Another favorite wedding weekend was the one I refer to as the Italian wedding. The families came from two different states, as well as points in between, making it a destination wedding, though a very well attended one. What a bunch they were, fun beyond belief. They didn’t quite drink the hotel dry, but they sure did try. As usual for Saturday weddings, the guests arrived at intervals between Thursday and Friday, drinking moderately most of the time. Saturday was hammer down for this group. Having traveled from afar, they were unfamiliar with the signature craft cocktails we served, but boy did they take to them with relish. I’m not sure exactly what time it happened, but with several hours to go before the nuptials and reception, the grandfather of the bride made a momentous statement. He declared, in the tavern, which was full of wedding guests, that all drinks for anyone going to the ceremony were to be charged to his room, 108. Sure, no problem.
After the ceremony, which was beautiful and touching, I worked the bar at the reception. On the contract, the hospitality bar had a cap of six thousand dollars. Beyond that, the guests would have to purchase their own drinks if they wanted to continue consuming alcohol. They were not drinking cheap rail liquor either. Absolut, Jameson, Beam, Jack, and Captain Morgan were among the midshelf spirits offered at the wedding party. And they drank. And drank and drank. But they were fun—not one angry drunk in the bunch. The banquet manager had to restock my bar so many times he worried that we’d run out of spirits before the reception wound down. What I needed was a fifty-gallon drum of Chianti wine and a pallet of midshelf booze. The six-thousand-dollar cap was hit with about an hour and a half to go before the festivities were slated to end. Normally it would have gone to a cash bar, but the father of the groom, when I apprised him of the impending end to the host bar, said to just let it roll, keep the host bar open until the end of the night. By the time the reception wrapped up the tab was just a tad shy of ten thousand dollars—for a four-hour reception.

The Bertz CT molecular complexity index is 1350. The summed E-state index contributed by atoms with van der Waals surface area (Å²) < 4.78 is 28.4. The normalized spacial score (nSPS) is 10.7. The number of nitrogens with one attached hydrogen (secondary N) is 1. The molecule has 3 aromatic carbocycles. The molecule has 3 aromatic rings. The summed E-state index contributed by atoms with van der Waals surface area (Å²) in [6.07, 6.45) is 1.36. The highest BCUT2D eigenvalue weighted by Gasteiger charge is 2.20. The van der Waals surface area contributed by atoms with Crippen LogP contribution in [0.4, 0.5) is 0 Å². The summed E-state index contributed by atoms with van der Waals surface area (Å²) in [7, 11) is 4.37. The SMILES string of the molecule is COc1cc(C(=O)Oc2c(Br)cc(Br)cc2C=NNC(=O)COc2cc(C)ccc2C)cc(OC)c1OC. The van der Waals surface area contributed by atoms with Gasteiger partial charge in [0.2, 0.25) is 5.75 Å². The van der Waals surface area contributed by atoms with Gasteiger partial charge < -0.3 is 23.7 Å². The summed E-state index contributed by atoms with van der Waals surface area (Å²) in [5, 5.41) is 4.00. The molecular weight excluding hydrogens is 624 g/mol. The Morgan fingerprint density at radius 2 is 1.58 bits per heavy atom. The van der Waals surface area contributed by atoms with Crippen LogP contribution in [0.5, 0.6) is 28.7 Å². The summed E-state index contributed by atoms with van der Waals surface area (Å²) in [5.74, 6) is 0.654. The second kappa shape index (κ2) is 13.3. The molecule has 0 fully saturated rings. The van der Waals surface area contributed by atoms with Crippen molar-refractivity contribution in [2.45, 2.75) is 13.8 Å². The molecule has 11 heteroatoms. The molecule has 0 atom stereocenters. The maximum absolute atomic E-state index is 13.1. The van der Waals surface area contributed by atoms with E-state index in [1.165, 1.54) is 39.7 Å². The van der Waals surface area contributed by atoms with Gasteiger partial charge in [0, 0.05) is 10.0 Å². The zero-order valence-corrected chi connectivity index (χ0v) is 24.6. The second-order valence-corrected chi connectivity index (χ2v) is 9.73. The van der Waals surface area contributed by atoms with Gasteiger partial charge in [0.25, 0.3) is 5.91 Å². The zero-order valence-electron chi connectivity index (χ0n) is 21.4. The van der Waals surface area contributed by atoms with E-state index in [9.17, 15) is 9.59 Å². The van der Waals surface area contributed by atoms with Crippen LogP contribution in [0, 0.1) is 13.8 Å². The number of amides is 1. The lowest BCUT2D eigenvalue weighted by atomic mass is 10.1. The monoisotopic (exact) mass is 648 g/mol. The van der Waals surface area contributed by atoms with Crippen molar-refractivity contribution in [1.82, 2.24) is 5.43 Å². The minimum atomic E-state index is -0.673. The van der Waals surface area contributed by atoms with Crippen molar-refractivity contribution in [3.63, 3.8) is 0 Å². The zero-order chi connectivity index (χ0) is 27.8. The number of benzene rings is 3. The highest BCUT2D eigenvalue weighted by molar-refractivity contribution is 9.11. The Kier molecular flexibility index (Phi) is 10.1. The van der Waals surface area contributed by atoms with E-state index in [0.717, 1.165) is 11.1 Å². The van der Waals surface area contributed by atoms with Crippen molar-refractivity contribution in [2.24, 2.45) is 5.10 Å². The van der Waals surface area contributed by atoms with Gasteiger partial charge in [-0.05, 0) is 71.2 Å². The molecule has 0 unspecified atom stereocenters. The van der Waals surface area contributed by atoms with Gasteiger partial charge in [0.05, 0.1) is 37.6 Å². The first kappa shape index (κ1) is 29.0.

Sunday morning I arrived early, as usual. Most of the wedding guests had yet to rise, which wasn’t unexpected due to the prodigious amounts of spirits they had consumed the night before. Slowly they emerged from their rooms as the morning passed, making their way into the dining room in pairs or small groups, looking for breakfast. They required Bloody Marys and mimosas, along with food. A little hair of the dog, I assumed—a lot of them looked a little rough around the edges, so to speak. But what tickled me the most was running into the bride’s grandfather at the front desk, where he was checking out. He was looking at his final bill and shaking his head slowly. I inquired if everything was okay with him. He replied that he wished that he had said to have all the drinks he said to charge to his room, 108, charged to room 106. His bar bill for just those four hours before the wedding ceremony totaled a little shy of three thousand dollars.
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